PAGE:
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They DO actually have a comprehensive database of Visa Numbers (and expiration dates) and the passport numbers they're attached to. Currently that's sort of useless for tracking down an overstayer, because it relies on guesthouses to turn in what is called the "White Form" and make sure it's filled out properly, then someone else to either search all of these documents or enter it into a computer. Neither of which happen. It also doesn't show check-out date, so a person moving a lot will be pretty hard to find with a lot of wild goose chases.
HOWEVER... like the work permits, this is soon to change. The information will be entered digitally at the guest houses at check in, and anyone overstaying will flag immediately with the immigration ministry. An overstayer checking into a guesthouse will be able to expect police to arrive within the hour. Upside, anyone overstaying on accident will be immediately notified and a small fine handed out. Downside, anyone not having the visa renewal money at that time will be screwed.
The arrests they've done for it makes it seem otherwise. A lot of people who no longer end up needing their passport for anything. People who don't move and don't really do much else. Fair number of Russians this way down here in snooky. Most it seems just forgot to renew it, realized it a lot of money later and said "fuck it" thinking it would never really be enforced.0to60 wrote:My guess is that the majority of overstayers are living in the street and lost or sold their passport long ago for a bit of food money.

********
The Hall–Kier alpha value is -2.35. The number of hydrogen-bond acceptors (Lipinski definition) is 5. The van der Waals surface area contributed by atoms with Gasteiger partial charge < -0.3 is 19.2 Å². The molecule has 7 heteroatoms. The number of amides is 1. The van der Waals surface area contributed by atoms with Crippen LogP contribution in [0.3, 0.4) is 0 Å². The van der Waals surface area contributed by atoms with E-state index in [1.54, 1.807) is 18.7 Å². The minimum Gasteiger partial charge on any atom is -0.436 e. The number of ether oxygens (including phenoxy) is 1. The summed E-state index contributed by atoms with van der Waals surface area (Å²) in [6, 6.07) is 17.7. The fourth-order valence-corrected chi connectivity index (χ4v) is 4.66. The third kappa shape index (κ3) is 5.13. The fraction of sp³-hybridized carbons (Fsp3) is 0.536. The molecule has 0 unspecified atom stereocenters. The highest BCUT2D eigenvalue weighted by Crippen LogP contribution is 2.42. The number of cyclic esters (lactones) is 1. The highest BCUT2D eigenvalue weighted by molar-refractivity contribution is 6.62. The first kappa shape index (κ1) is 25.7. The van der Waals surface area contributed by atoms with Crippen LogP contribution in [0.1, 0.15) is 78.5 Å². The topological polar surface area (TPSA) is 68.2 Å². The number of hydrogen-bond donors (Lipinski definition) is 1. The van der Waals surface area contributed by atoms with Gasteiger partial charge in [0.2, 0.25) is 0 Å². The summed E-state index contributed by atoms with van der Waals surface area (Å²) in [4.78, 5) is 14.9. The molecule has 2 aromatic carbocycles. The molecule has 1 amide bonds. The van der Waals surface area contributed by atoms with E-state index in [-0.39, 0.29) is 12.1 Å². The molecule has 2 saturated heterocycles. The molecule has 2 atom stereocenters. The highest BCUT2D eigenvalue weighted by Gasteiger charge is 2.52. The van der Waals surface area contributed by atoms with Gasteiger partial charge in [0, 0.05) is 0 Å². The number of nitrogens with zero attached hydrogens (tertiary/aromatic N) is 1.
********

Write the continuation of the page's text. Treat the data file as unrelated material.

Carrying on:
1. a person who illegally remains in a country after the period of the permitted visit has expired
Collins English Dictionary – Complete and Unabridged © HarperCollins Publishers 1991, 1994, 1998, 2000, 2003
a poverty of overstayers
Speaking of which, haven't seen Steve the Scammer for a while... is he around?0to60 wrote:My guess is that the majority of overstayers are living in the street and lost or sold their passport long ago for a bit of food money.
Nice!indigo_design wrote:a poverty of overstayers
Got a new PP last year but still had 2 mths left on my 12 mth visa in my old PP when I flew back into PNH, but forgot to carry my old PP with me so purchased a new ordinary visa. When I went through immigration, the officer asked me why I paid for a new visa since I still had 2 months left. So obviously they do have a comprehensive system in place, because even with my new passport, which has a new number, they knew that I still had a valid visa...I was very surprised! (I hope that all makes sense )OrangeDragon wrote:Some information I've come across for a software package I'm working on:
They DO actually have a comprehensive database of Visa Numbers (and expiration dates) and the passport numbers they're attached to.
I hope they really do start cracking down on overstayers, there really is no excuse for long term overstayers, the visas are cheap and easy to get and if you can't afford it then you shouldn't be here.
So will they also collect data from Khmer' ID cards when people stay? Should be easy to track drivers of government plated vehicles that are, ahem, at a guest house when they should be running the country.
I think I may know the Scotsman, certainly one that was in a similar predicament but hadn't been caught when I last saw him some months ago.